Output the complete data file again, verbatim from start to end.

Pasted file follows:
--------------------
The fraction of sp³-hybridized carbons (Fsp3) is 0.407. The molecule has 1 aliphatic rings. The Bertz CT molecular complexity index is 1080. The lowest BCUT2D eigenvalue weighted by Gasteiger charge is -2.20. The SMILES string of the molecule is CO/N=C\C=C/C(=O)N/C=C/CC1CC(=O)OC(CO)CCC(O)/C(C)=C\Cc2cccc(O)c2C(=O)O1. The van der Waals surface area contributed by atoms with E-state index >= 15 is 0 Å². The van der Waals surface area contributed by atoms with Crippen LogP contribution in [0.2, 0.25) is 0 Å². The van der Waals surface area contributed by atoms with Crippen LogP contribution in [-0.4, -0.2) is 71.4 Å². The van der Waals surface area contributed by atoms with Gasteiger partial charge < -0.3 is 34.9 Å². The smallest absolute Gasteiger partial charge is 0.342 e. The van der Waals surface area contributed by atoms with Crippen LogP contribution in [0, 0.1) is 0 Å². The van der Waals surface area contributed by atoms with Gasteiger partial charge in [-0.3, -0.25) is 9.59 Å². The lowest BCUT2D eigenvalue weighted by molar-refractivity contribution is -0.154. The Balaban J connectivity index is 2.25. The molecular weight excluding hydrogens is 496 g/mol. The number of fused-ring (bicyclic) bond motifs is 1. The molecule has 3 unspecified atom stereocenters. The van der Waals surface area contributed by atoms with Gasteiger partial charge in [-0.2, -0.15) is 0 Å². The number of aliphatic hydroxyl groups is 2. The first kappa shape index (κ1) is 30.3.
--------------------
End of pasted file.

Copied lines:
The fraction of sp³-hybridized carbons (Fsp3) is 0.407. The molecule has 1 aliphatic rings. The Bertz CT molecular complexity index is 1080. The lowest BCUT2D eigenvalue weighted by Gasteiger charge is -2.20. The SMILES string of the molecule is CO/N=C\C=C/C(=O)N/C=C/CC1CC(=O)OC(CO)CCC(O)/C(C)=C\Cc2cccc(O)c2C(=O)O1. The van der Waals surface area contributed by atoms with E-state index >= 15 is 0 Å². The van der Waals surface area contributed by atoms with Crippen LogP contribution in [0.2, 0.25) is 0 Å². The van der Waals surface area contributed by atoms with Crippen LogP contribution in [-0.4, -0.2) is 71.4 Å². The van der Waals surface area contributed by atoms with Gasteiger partial charge < -0.3 is 34.9 Å². The smallest absolute Gasteiger partial charge is 0.342 e. The van der Waals surface area contributed by atoms with Crippen LogP contribution in [0, 0.1) is 0 Å². The van der Waals surface area contributed by atoms with Gasteiger partial charge in [-0.3, -0.25) is 9.59 Å². The lowest BCUT2D eigenvalue weighted by molar-refractivity contribution is -0.154. The Balaban J connectivity index is 2.25. The molecular weight excluding hydrogens is 496 g/mol. The number of fused-ring (bicyclic) bond motifs is 1. The molecule has 3 unspecified atom stereocenters. The van der Waals surface area contributed by atoms with Gasteiger partial charge in [-0.2, -0.15) is 0 Å². The number of aliphatic hydroxyl groups is 2. The first kappa shape index (κ1) is 30.3.